GM closes up shop in Venezuela after government seizes its factory
General Motors said on Thursday that it has withdrawn its operations in the South American country after local authorities illegally seized its factory, a move that experts say could have deeper implications on the relationship between the two countries.
| VALENCIA, Venezuela
General Motors announced Thursday that it was shuttering its operations in Venezuela after authorities seized its factory in the country, a move that could draw the Trump administration into the escalating chaos engulfing the South American nation amid days of deadly protests.
The plant in the industrial city of Valencia was confiscated Wednesday as anti-government protesters clashed with security forces and pro-government groups in a country battered by economic troubles, including food shortages and triple-digit inflation. Three people were killed and hundreds arrested in the deadliest day of protests since the unrest began three weeks ago.
The seizure arose from an almost 20-year-old lawsuit brought by a former GM dealership in western Venezuela. The dealership had been seeking damages from GM of 476 million bolivars – about $665 million at the official exchange rate, or $115 million on the black market where many Venezuelans are forced to turn to sell their increasingly worthless currency. GM said it was notified this week that a low-level court ordered the seizure of its plant, bank accounts and other assets in the country.
Hundreds of workers desperate for information about their jobs gathered at the plant Thursday to meet with government and military officials, as well as representatives of the dealership that brought the lawsuit. The neglected factory hasn't produced a car since 2015 but GM still has 79 dealers that employ 3,900 people in Venezuela, where for decades it was the market leader.
General Motors' announcement came as Venezuela's opposition moved to keep up pressure on President Nicolas Maduro, taking to the streets again Thursday a day after the biggest anti-government demonstrations in years.
It's not the first time the Venezuelan government has seized a foreign corporation's facilities. Last July, the government said it would take over a factory belonging to Kimberly-Clark Corp. after the American personal care giant said it was halting manufacturing because materials weren't available in Venezuela.
But the move against GM, the United States' biggest automaker, was a much more powerful statement, and could lead to a further erosion of relations between the two countries.
"This is a test case for Trump," said Raul Gallegos, a Bogota-based analyst at Control Risks consultancy. "His response to a rogue nation taking over the assets of a brand name US company will be indicative of the road it wants to take with Venezuela."
The State Department said Thursday it was reviewing details of the GM case but called on authorities to act swiftly and transparently to resolve the dispute.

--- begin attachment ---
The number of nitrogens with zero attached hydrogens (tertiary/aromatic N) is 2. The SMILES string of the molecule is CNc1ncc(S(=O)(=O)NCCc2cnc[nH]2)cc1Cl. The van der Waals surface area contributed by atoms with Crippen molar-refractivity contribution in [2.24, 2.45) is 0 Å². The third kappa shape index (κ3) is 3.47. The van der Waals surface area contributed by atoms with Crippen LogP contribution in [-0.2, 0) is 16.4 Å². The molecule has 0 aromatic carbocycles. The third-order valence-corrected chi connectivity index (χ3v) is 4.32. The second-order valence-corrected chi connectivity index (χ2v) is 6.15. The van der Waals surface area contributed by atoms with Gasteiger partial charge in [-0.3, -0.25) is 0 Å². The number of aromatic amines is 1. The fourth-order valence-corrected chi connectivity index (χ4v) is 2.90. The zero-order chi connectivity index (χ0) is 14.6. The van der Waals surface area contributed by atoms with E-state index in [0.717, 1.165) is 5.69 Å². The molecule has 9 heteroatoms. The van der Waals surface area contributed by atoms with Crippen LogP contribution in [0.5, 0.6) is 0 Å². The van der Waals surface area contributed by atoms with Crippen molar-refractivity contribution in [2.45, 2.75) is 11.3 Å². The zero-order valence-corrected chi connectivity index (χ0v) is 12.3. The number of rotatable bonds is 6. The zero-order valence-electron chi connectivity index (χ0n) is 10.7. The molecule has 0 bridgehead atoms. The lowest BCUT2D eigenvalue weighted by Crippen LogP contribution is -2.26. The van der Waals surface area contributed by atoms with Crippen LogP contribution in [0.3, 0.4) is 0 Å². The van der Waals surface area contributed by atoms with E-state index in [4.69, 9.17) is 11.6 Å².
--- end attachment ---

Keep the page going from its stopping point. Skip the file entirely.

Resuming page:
"A fair, predictable and transparent judicial system is critical to implementing the essential economic reforms critical to restoring growth and addressing the needs of the Venezuelan people," State Department spokesman Mark Toner said.
Later Thursday, President Maduro said he had called for an investigation into cellphone operator Movistar for allegedly being part of the "coup-minded march" organized by adversaries of his government. He said the subsidiary of Spain's Telefonica "sent millions of messages to users every two hours" in support of Wednesday's protests.
Tens of thousands of protesters took to the streets again Thursday to demand elections and denounce what they consider an increasingly dictatorial government. They were met by a curtain of tear gas and rubber bullets as they attempted to march to downtown Caracas.
The move has energized Venezuela's fractious opposition, which had been struggling to channel growing disgust with Maduro over widespread food shortages, triple-digit inflation and rampant crime.
Opponents are pushing for Maduro's removal through early elections and the release of scores of political prisoners. The government last year abruptly postponed regional elections the opposition was heavily favored to win and cut off a petition drive to force a referendum seeking Maduro's removal before elections late next year. The opposition sees the government measures as turning Venezuela into a nearly full-blown dictatorship.
But the government hasn't backed down.
Maduro, addressing supporters Wednesday, said he was "anxious" to see elections take place sometime "soon" and repeated his call for dialogue, something many in the opposition see as a stalling tactic.
"Today they attempted to take power by force and we defeated them again," said Maduro, adding that authorities rounded up several armed opponents seeking to carry out a coup. He didn't provide any evidence to back up the claim, and the opposition rejected it as an attempt to intimidate Venezuelans from exercising their constitutional right to protest.
As tensions have mounted, the government has used its almost-complete control of Venezuela's institutions to pursue its opponents. On Wednesday alone, 565 protesters were arrested nationwide, according to Penal Forum, a local NGO that provides legal assistance to detainees. The group said 334 remained in jail on Thursday.
A young Venezuelan man returning home late from work Thursday was fatally shot when he got caught in the middle of late-night street clashes that engulfed many working-class neighborhoods in Caracas.
The death Thursday night of Melvin Guitan in a poor neighborhood in eastern Caracas brings to nine the number of people killed nationwide this month as part of almost-daily, increasingly violent protests against Maduro.